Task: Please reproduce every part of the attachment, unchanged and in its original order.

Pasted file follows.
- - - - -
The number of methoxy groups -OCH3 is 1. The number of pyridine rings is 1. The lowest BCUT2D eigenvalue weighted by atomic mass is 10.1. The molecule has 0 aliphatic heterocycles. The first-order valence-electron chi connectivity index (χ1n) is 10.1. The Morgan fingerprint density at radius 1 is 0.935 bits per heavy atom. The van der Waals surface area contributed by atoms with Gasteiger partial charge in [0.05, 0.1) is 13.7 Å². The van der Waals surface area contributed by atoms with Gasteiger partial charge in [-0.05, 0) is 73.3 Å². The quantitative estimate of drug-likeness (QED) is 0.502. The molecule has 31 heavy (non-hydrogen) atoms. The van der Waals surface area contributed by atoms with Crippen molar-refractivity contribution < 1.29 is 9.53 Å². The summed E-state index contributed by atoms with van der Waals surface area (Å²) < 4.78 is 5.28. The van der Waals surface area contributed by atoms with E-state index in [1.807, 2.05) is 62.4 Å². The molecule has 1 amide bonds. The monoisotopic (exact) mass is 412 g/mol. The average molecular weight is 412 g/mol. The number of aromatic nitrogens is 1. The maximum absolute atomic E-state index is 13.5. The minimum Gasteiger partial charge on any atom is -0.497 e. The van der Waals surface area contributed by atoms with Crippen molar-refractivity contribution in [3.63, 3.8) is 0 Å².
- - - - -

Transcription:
The number of methoxy groups -OCH3 is 1. The number of pyridine rings is 1. The lowest BCUT2D eigenvalue weighted by atomic mass is 10.1. The molecule has 0 aliphatic heterocycles. The first-order valence-electron chi connectivity index (χ1n) is 10.1. The Morgan fingerprint density at radius 1 is 0.935 bits per heavy atom. The van der Waals surface area contributed by atoms with Gasteiger partial charge in [0.05, 0.1) is 13.7 Å². The van der Waals surface area contributed by atoms with Gasteiger partial charge in [-0.05, 0) is 73.3 Å². The quantitative estimate of drug-likeness (QED) is 0.502. The molecule has 31 heavy (non-hydrogen) atoms. The van der Waals surface area contributed by atoms with Crippen molar-refractivity contribution < 1.29 is 9.53 Å². The summed E-state index contributed by atoms with van der Waals surface area (Å²) < 4.78 is 5.28. The van der Waals surface area contributed by atoms with E-state index in [1.807, 2.05) is 62.4 Å². The molecule has 1 amide bonds. The monoisotopic (exact) mass is 412 g/mol. The average molecular weight is 412 g/mol. The number of aromatic nitrogens is 1. The maximum absolute atomic E-state index is 13.5. The minimum Gasteiger partial charge on any atom is -0.497 e. The van der Waals surface area contributed by atoms with Crippen molar-refractivity contribution in [3.63, 3.8) is 0 Å².